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Keewaytinook Okimakanak students participate in first Winter Indigenous Games

Published: March 1, 2017


Fun and friendship were the winners at an event planned as a competition between schools. From Feb. 23 to 25, a group of 42 elementary school students from four remote First Nation communities came together to participate in modern and traditional events.

Students in Grades 4 to 8 from the communities of Fort Severn, Keewaywin and North Spirit Lake First Nations travelled to Deer Lake First Nation located 175 km north of Red Lake to participate in the first Keewaytinook Okimakanak Board of Education Winter Indigenous Games.

“As a developing board we want to give our students every opportunity to be involved in activities like any other school in our province,” said KOBE Director of Education Darrin Potter.

On Feb. 24, students were divided into teams and worked together and individually to complete challenges at four events: snaring, ice fishing, orienteering and shelter building.

Grade 6 student Cherilynn Moose from North Spirit Lake First Nation said she liked the ice fishing event. “I didn’t catch anything, but I still had fun,” she said.

KOBE sponsored the games and each school was provided a $2,500 travel subsidy.

“A big challenge was finding the resources to do this in terms of travel dollars,” said Potter. “We made a decision to find ways to support this within our programs,” he said.

Each school could invite up to 16 students and two adult chaperone participants.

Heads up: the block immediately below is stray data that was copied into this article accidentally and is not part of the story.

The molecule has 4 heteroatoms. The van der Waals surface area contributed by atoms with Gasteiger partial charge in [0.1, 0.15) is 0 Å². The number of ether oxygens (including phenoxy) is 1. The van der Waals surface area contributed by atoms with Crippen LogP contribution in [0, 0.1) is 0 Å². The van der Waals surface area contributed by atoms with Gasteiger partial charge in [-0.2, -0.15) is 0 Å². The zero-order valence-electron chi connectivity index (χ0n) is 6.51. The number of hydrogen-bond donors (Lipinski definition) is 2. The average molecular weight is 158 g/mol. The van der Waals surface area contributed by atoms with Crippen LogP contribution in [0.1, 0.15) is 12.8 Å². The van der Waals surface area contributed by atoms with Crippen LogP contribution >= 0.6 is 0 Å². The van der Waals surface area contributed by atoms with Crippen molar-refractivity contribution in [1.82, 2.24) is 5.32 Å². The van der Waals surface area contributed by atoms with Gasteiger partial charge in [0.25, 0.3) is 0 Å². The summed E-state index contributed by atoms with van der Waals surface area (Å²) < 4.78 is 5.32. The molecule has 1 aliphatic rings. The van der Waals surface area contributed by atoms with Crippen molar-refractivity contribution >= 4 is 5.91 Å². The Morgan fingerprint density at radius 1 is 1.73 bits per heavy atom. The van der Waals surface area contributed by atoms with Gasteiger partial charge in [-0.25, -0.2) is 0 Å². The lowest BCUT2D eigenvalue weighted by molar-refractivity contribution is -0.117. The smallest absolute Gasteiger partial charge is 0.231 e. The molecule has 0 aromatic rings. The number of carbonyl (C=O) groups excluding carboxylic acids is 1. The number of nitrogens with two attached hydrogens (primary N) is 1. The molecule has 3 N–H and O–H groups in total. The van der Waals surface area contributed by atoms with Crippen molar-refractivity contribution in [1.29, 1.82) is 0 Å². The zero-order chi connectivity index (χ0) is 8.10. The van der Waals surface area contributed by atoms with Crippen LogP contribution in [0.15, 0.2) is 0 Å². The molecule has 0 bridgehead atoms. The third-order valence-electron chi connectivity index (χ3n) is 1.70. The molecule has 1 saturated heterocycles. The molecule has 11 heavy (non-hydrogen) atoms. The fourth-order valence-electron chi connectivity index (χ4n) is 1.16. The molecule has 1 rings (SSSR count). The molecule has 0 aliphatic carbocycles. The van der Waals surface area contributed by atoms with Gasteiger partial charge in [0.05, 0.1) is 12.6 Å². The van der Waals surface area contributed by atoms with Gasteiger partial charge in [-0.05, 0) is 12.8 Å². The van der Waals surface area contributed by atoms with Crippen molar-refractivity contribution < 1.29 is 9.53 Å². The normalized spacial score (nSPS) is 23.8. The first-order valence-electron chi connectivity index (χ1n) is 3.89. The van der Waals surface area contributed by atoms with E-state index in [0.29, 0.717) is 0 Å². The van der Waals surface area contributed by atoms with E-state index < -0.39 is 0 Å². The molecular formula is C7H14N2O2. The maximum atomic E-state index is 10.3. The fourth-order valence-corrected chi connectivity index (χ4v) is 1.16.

Deer Lake Elder Saggius Rae’s granddaughter was chosen to represent the school. Rae has taught his grandchildren traditional pursuits and was asked to assist with the snaring event.

“I want our children to know how we used to do it,” said Rae. “I think [the games] are a great idea.”

“I like it because it’s something different,” said Deer Lake First Nation School principal Stephan Doyon about the games. “It is a chance to reconnect the school to more traditional activities and to make a connection between schools and other kids.”

Prizes were awarded to teams for each event. Students also received a tuque and a medal to commemorate their participation.

While the event centered on friendly competition, KOBE student retention lead Tom Doherty, explained one of the goals was for the students to share their commonalities and create friendships.

“The purpose of the whole event is to bring the schools together to create a sense of community,” said Doherty.

“It was fun. It’s awesome here!” said Leticia Burke, a Grade 6 student from Fort Severn First Nation at the end of the competitions. “It’s really fun the way [they] do stuff here, the way people are so nice here.”

By the end of the games, Burke had already become Facebook friends with students from the other schools and was asking when the next event would take place.

(seen above) Students participate in the snowshoeing and orienteering event at the KOBE Winter Indigenous Games.

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